BRIAN KIDD: Replacing paved areas with a lawn and readers’ queries

One of horticulture's beauties - a white camellia
One of horticulture's beauties - a white camellia
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Our gardening expert answers your e-mails and letters

Q: We bought a camellia in a large pot and the label illustrates white single flowers. Several white blooms appeared but there is one flower which has red flowers with white lines. Is there something wrong?
GL, Cosham

A: Nothing’s wrong. This flower is known as a sport. Wait until more flowers appear and if they do, wrap a ribbon around that branch and take a cutting in July to see if you can fix a new variety. I have sent you a diagram and notes on how to get the cutting to root. Don’t try to take a cutting now, it’s too cold.

Q: I’m going to change our paved area to lawn. When is the best time to lay turf and are rolls a good idea? RP, Cosham

A: Turf in rolls is quick to lay and can be done at any time as long as the soil is not too wet or frozen. Buy a wide plank and walk on it all the time. Never walk on newly-laid turf until three weeks after laying.

Q: A couple of weeks ago on Radio Solent you told listeners to remove all the compost on roses in pots. How do you get the roses out of the pots and what compost should be used and how hard are they pruned? Angela, Horndean.

A: Use a garden digging fork plunging the tines really firmly into the ground and bang the edges of the pot on to the handle of the fork. Remove every bit of the old compost. Trim the roots if they are massive and replant in John Innes No3 compost but add 20 per cent sharp sand to the compost and mix well. Prune really hard leaving only three inches on each stem and in spring the bushes will grow rapidly. You will be delighted as this method works well with very old roses. Shrubs and trees in pots are treated the same way.

Q: My next door neighbour has a sumac tree that is sending up suckers in our lawn. I don’t want to do anything to upset our neighbour and don’t want to kill the tree, but would like your advice as you seem to come up with good ideas. JD, Fratton.

A: At the beginning of April use a thick, sharp carving knife and carve out each sucker. Apply a layer of root hormone liquid with a brush on to each cut. Instead of producing a shoot with stem and leaves, roots will appear on the cuts.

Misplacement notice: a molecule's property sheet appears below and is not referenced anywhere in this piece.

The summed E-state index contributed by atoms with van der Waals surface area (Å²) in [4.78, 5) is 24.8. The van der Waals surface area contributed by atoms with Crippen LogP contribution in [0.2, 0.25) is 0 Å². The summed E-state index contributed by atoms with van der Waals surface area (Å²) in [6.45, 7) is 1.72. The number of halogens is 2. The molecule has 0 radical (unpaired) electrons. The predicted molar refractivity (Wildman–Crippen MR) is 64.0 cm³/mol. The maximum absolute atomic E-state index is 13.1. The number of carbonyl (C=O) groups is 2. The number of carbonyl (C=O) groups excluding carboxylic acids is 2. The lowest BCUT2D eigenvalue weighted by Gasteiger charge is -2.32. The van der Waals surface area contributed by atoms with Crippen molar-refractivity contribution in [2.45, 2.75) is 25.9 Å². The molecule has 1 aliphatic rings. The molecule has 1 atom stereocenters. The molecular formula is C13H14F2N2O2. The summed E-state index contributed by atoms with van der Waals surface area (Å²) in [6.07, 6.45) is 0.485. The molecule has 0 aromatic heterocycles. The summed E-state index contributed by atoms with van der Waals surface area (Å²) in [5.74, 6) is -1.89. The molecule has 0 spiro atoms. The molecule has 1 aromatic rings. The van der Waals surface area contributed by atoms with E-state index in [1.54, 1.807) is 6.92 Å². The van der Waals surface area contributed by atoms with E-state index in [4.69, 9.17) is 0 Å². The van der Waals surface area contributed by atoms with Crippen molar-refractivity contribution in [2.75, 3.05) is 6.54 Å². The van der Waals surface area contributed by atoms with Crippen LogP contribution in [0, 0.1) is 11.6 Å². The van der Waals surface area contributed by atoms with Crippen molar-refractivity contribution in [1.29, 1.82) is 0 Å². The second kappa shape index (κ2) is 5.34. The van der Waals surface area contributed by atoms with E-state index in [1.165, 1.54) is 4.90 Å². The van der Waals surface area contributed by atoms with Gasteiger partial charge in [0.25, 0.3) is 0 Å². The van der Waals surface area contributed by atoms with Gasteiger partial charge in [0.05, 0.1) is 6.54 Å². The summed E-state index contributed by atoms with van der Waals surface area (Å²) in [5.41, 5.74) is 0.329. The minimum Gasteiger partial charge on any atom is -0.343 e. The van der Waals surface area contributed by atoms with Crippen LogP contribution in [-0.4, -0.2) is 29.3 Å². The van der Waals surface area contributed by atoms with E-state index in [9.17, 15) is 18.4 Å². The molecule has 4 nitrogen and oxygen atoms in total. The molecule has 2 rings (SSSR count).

Q: I am going to change our paved area to lawn because I think this will make the garden appear larger. I will start digging out the paving once the weather gets a bit warmer, but my question is when is the best time to lay turf and do you think rolls of turf are a good idea? RP, Cosham.

A: Turf in rolls is very quick to lay and can be done at any time as long as the soil is not too wet or frozen. The secret of success is to buy a wide plank and to walk on the plank all the time. Never walk on newly-laid turf until three weeks after laying.


• Brush the lawn. You’ll be able to pick up all the bits and pieces which can go into the compost and the lawn will look a lot smarter.

• Sow single seeds of early cauliflower in insert cells in a cold greenhouse. You won’t need more than 12 because they all come to fruition at the same time. Sow another batch in the same way in a month’s time.

• Prune autumn-fruiting raspberries now. Cut every shoot down to soil level. Then spread a four-inch layer of well-rotted manure over the border where they are growing.

• Green seeded broad beans can be sown now in a cold greenhouse or cold frame. Plant one seed in each insert cell and they will germinate in about three weeks. Don’t over-water the compost or the beans will rot. Remember, all types of green seeded broad beans are not hardy, so don’t sow them outdoors until the first week in April.

• Begonia tubers can be planted in the greenhouse now.

• Seeds of fragrant exhibition sweet peas can be sown now. Sow single seeds in deep pots. They need no heat, but ensure they are well protected from mice. Mice eat sweet pea seeds as if there’s no tomorrow.

• Set yourself another target, plan to get as much digging done on the vegetable garden as possible and continue to leave large clods so fross can break the soil into a good tilth.

• If you are not happy with your compost, take out a trench for the runner beans, put the compost into the trench, cover it with soil and the soil bacteria will rot the material. Fork over some soil and start another compost bin.

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